If you are interested in learning more about clinical trials, contact the Clinical Research Center at 541-766-2163, or send an email to research@corvallisclinic.com or fill out our Research Study Information Request form. And, don’t forget to follow us on Facebook at https://www.facebook.com/corvallisclinicresearch.

 - Julie Carrico is Associate Coordinator of The Corvallis Clinical Research Center. 


New studies aim to possibly slow, stop Alzheimer's progression

Mar 08, 11:38 AM

Clinical Research Center

The Alzheimer’s Association estimates that 5.1 million Americans aged 65 and older are currently living with the disease, and it projects this number will increase to 7.1 million in 2025 and 13.8 million in 2050.

New large scale clinical trials, however, may offer some hope. They involve studying treatments that have the potential to affect the underlying cause of Alzheimer’s and slow - or maybe even halt - its progression.

The four drugs currently approved for the treatment of symptoms of Alzheimer’s disease have a common therapeutic approach: to boost communication between nerve cells in the brain.  The most recent treatment was approved by the FDA in 2003. And while these medications may help manage symptoms, they can’t halt disease progression and the associated mental decline.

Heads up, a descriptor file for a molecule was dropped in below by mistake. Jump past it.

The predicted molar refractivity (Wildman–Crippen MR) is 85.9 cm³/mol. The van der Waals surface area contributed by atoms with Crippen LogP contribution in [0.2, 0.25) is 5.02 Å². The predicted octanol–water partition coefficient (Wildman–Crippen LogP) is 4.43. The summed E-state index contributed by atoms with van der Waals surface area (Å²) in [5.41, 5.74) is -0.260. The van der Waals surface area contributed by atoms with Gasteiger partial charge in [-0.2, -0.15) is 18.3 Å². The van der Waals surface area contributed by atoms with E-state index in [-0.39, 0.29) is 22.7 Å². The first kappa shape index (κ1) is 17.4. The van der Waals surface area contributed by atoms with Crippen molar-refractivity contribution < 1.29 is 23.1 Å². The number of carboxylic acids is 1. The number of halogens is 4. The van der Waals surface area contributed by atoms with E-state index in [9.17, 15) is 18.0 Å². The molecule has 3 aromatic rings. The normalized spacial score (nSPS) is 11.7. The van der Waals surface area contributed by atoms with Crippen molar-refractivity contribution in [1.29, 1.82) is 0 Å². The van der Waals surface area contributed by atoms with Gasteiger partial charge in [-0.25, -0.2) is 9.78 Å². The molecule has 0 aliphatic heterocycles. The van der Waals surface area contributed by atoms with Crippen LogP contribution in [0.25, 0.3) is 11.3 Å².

But many of the new “disease-modifying” treatments being studied focus on preventing the deposit of amyloid protein, which is a plaque that essentially coats the brain. These deposits are believed to cause damage by blocking cell-to-cell communication and may even trigger an inflammatory response that leads to the destruction of brain cells.


The new treatments aim to disrupt the deposit and thus potentially slow or stop the disease. 

 

The Clinical Research Center has already participated in one such study and is getting ready to participate in another, The Amaranth Study. Volunteer patients will undergo an extensive screening process to determine if they qualify for and can safely participate in the study. All patient volunteers must meet study criteria for a diagnosis of mild Alzheimer’s disease and be between 55-85 years old.   Volunteers also must have a study partner, someone with whom the volunteer has regular contact and who can attend all study visits and provide input on the volunteer’s mental functioning and overall health.  Potential volunteers can use the Pre-Qualification Screener Assessment on the The Amaranth Study website to see if they might qualify.

 

If you’d like more information about this study or any of our other clinical trials call the Clinical Research Center at 541-766-2163, or send an email to research@corvallisclinic.com or fill out our Research Study Information Request form.  And, follow us on Facebook at https://www.facebook.com/corvallisclinicresearch.